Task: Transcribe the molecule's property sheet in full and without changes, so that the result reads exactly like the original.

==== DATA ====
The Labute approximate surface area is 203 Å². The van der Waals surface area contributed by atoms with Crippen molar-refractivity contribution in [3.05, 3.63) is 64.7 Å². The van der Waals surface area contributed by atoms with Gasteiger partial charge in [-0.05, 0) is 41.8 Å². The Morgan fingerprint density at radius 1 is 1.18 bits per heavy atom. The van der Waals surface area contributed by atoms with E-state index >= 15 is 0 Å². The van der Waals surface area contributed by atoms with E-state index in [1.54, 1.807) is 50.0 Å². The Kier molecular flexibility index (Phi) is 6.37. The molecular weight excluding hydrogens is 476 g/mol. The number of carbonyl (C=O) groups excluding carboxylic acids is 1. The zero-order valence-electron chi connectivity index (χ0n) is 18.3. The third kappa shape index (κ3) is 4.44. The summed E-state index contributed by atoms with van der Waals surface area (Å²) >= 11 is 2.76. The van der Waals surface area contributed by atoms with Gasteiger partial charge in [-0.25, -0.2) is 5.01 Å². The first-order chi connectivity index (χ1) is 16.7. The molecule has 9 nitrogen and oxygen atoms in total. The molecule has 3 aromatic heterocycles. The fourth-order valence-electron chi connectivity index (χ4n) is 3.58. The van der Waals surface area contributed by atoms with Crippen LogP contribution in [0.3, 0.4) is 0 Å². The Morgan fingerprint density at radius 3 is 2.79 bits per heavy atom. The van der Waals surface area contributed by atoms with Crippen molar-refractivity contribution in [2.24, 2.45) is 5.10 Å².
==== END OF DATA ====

The Labute approximate surface area is 203 Å². The van der Waals surface area contributed by atoms with Crippen molar-refractivity contribution in [3.05, 3.63) is 64.7 Å². The van der Waals surface area contributed by atoms with Gasteiger partial charge in [-0.05, 0) is 41.8 Å². The Morgan fingerprint density at radius 1 is 1.18 bits per heavy atom. The van der Waals surface area contributed by atoms with E-state index >= 15 is 0 Å². The van der Waals surface area contributed by atoms with E-state index in [1.54, 1.807) is 50.0 Å². The Kier molecular flexibility index (Phi) is 6.37. The molecular weight excluding hydrogens is 476 g/mol. The number of carbonyl (C=O) groups excluding carboxylic acids is 1. The zero-order valence-electron chi connectivity index (χ0n) is 18.3. The third kappa shape index (κ3) is 4.44. The summed E-state index contributed by atoms with van der Waals surface area (Å²) >= 11 is 2.76. The van der Waals surface area contributed by atoms with Gasteiger partial charge in [-0.25, -0.2) is 5.01 Å². The first-order chi connectivity index (χ1) is 16.7. The molecule has 9 nitrogen and oxygen atoms in total. The molecule has 3 aromatic heterocycles. The fourth-order valence-electron chi connectivity index (χ4n) is 3.58. The van der Waals surface area contributed by atoms with Crippen LogP contribution in [0.3, 0.4) is 0 Å². The Morgan fingerprint density at radius 3 is 2.79 bits per heavy atom. The van der Waals surface area contributed by atoms with Crippen molar-refractivity contribution in [2.24, 2.45) is 5.10 Å².